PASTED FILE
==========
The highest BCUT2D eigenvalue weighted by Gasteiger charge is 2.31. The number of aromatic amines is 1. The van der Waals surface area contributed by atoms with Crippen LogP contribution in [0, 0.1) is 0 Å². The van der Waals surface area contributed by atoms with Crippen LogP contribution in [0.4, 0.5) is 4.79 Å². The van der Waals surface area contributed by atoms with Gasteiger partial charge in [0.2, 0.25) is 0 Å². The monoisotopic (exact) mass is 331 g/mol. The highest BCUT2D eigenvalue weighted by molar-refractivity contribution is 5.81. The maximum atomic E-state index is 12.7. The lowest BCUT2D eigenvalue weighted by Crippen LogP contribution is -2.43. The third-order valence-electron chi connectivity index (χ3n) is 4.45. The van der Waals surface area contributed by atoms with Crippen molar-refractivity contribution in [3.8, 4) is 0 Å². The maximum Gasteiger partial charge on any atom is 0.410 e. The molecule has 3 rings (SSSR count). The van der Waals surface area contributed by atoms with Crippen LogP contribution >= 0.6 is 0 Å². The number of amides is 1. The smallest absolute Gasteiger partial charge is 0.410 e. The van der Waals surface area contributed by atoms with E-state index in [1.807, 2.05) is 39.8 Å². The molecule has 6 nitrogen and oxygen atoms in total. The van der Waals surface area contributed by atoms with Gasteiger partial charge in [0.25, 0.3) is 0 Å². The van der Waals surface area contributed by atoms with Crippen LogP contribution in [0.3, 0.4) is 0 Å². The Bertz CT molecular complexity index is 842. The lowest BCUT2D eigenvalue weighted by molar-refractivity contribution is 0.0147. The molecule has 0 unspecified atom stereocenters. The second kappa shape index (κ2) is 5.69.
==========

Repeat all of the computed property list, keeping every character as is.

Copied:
The highest BCUT2D eigenvalue weighted by Gasteiger charge is 2.31. The number of aromatic amines is 1. The van der Waals surface area contributed by atoms with Crippen LogP contribution in [0, 0.1) is 0 Å². The van der Waals surface area contributed by atoms with Crippen LogP contribution in [0.4, 0.5) is 4.79 Å². The van der Waals surface area contributed by atoms with Gasteiger partial charge in [0.2, 0.25) is 0 Å². The monoisotopic (exact) mass is 331 g/mol. The highest BCUT2D eigenvalue weighted by molar-refractivity contribution is 5.81. The maximum atomic E-state index is 12.7. The lowest BCUT2D eigenvalue weighted by Crippen LogP contribution is -2.43. The third-order valence-electron chi connectivity index (χ3n) is 4.45. The van der Waals surface area contributed by atoms with Crippen molar-refractivity contribution in [3.8, 4) is 0 Å². The maximum Gasteiger partial charge on any atom is 0.410 e. The molecule has 3 rings (SSSR count). The van der Waals surface area contributed by atoms with Crippen LogP contribution >= 0.6 is 0 Å². The number of amides is 1. The smallest absolute Gasteiger partial charge is 0.410 e. The van der Waals surface area contributed by atoms with E-state index in [1.807, 2.05) is 39.8 Å². The molecule has 6 nitrogen and oxygen atoms in total. The van der Waals surface area contributed by atoms with Gasteiger partial charge in [0.25, 0.3) is 0 Å². The van der Waals surface area contributed by atoms with Crippen LogP contribution in [0.3, 0.4) is 0 Å². The Bertz CT molecular complexity index is 842. The lowest BCUT2D eigenvalue weighted by molar-refractivity contribution is 0.0147. The molecule has 0 unspecified atom stereocenters. The second kappa shape index (κ2) is 5.69.